Slovenia is part of the Schengen area. This means you can enter Slovenia without a visa in some cases.
Entry and exit conditions can change at short notice. Contact the nearest Embassy or Consulate of Slovenia for details about visas, currency, customs and quarantine rules.
Some Schengen countries, including neighbouring Austria, have temporary immigration controls in place.
Slovenia's border with Croatia has full immigration control. Croatia is not part of the Schengen area.
To avoid delays:
When you enter the Schengen area for the first time, check that the entry stamp in your passport is readable.
Customs officials may ask you to show them a return or onward ticket.
You must register with local police within 3 days of arrival or risk paying a fine. Registration is usually part of the hotel check-in procedure. If they don't do this, or you're staying in a private home, register at the nearest police station.
Some countries won't let you enter unless your passport is valid for 6 months after you plan to leave that country. This can apply even if you're just transiting or stopping over.
Some foreign governments and airlines apply the rule inconsistently. Travellers can receive conflicting advice from different sources.
You can end up stranded if your passport is not valid for more than 6 months.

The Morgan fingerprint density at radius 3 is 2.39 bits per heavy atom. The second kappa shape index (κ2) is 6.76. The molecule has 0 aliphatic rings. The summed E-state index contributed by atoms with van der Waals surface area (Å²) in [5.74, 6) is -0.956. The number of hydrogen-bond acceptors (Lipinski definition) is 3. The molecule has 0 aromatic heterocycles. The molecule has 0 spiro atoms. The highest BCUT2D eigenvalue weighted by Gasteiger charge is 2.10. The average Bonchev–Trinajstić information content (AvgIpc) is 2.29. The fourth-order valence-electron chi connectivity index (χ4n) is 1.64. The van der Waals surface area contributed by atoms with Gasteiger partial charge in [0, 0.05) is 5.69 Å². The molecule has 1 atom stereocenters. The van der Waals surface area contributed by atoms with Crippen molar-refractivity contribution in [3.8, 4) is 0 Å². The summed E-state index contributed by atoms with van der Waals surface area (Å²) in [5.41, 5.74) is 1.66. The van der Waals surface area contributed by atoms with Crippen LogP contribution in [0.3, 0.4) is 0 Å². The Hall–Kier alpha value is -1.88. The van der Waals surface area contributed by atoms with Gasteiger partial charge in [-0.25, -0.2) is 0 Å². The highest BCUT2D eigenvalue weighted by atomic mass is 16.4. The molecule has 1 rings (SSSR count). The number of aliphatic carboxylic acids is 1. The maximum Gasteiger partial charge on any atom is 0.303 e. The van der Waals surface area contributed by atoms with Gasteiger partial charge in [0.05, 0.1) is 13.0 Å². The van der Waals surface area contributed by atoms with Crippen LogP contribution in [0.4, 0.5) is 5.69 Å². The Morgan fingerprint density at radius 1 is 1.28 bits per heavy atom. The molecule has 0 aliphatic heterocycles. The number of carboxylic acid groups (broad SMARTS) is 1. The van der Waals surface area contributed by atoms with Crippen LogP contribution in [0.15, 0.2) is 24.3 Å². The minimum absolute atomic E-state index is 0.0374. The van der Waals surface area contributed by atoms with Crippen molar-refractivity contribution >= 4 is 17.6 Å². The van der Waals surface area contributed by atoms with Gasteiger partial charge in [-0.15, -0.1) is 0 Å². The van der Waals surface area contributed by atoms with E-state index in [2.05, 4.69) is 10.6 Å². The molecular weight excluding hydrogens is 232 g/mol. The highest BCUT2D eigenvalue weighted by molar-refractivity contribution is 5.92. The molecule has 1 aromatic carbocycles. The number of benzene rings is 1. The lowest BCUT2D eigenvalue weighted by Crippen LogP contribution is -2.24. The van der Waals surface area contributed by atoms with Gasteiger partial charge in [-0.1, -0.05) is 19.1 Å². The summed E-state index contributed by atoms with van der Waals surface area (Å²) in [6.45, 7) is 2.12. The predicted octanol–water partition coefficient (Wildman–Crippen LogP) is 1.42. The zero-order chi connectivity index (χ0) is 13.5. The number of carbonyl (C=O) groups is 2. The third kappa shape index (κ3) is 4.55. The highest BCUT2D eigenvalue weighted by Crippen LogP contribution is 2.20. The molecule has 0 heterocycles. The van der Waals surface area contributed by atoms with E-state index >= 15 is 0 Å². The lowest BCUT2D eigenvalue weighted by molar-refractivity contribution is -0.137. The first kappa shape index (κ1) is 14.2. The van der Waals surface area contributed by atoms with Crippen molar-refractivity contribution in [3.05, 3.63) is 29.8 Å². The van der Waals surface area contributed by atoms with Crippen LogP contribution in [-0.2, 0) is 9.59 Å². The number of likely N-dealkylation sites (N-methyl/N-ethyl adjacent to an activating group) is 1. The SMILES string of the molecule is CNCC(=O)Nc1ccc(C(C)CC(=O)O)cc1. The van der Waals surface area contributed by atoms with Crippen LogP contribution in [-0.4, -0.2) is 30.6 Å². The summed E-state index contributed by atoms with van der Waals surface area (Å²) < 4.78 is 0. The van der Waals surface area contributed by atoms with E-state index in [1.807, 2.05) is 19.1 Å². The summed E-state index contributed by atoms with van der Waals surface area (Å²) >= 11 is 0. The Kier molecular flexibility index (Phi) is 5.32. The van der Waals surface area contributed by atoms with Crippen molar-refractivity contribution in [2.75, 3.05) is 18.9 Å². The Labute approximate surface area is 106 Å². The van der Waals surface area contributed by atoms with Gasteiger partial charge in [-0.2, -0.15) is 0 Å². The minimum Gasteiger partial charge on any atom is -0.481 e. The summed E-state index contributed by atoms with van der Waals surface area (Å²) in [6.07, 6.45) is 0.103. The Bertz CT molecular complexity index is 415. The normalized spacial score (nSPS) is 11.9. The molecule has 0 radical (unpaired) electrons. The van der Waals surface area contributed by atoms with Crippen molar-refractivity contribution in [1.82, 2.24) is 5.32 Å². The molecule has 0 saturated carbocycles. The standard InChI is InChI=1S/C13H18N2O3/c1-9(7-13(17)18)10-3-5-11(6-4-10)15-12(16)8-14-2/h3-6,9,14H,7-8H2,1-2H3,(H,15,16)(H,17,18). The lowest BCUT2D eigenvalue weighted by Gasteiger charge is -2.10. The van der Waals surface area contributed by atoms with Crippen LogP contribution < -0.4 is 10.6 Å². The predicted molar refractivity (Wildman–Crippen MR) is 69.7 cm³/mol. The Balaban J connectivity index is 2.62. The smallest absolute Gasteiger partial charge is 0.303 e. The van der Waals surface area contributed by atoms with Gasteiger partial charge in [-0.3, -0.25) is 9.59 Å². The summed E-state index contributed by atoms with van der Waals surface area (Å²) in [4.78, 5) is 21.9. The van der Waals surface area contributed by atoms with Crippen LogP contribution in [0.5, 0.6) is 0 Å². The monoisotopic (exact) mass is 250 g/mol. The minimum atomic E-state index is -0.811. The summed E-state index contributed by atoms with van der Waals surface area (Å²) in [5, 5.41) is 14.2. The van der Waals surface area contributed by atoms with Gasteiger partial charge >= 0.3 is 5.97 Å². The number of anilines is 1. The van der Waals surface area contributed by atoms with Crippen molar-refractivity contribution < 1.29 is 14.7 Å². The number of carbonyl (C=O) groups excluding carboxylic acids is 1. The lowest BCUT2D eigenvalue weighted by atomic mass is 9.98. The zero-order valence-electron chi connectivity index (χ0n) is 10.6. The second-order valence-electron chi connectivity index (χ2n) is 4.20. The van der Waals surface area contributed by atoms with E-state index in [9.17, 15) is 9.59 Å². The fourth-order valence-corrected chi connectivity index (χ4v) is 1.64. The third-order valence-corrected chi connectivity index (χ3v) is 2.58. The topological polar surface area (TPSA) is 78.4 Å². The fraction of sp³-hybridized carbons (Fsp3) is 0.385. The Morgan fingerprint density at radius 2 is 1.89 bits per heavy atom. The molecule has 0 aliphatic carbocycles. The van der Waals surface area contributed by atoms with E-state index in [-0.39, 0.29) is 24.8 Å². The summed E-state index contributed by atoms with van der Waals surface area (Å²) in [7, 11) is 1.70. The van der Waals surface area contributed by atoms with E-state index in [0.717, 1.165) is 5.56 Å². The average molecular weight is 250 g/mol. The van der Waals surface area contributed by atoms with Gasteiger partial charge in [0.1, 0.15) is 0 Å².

The Australian Government does not set these rules. Check your passport's expiry date before you travel. If you're not sure it'll be valid for long enough, consider getting a new passport.
Your passport is a valuable document. It's attractive to people who may try to use your identity to commit crimes.
Some people may try to trick you into giving them your passport. Always keep it in a safe place.
If your passport is lost or stolen, tell the Australian Government as soon as possible:
The local currency is the Euro.
If you're travelling to or from any non-European Union (EU) country, declare funds of 10,000 euros or more, including the equivalent in another currency. This covers all forms of currency, not just cash.
You don't need to declare cash if you're travelling to or from another EU country.
To drive a vehicle, you'll need both:
Driving without an IDP could void your travel and vehicle insurance.
Get your IDP before you travel.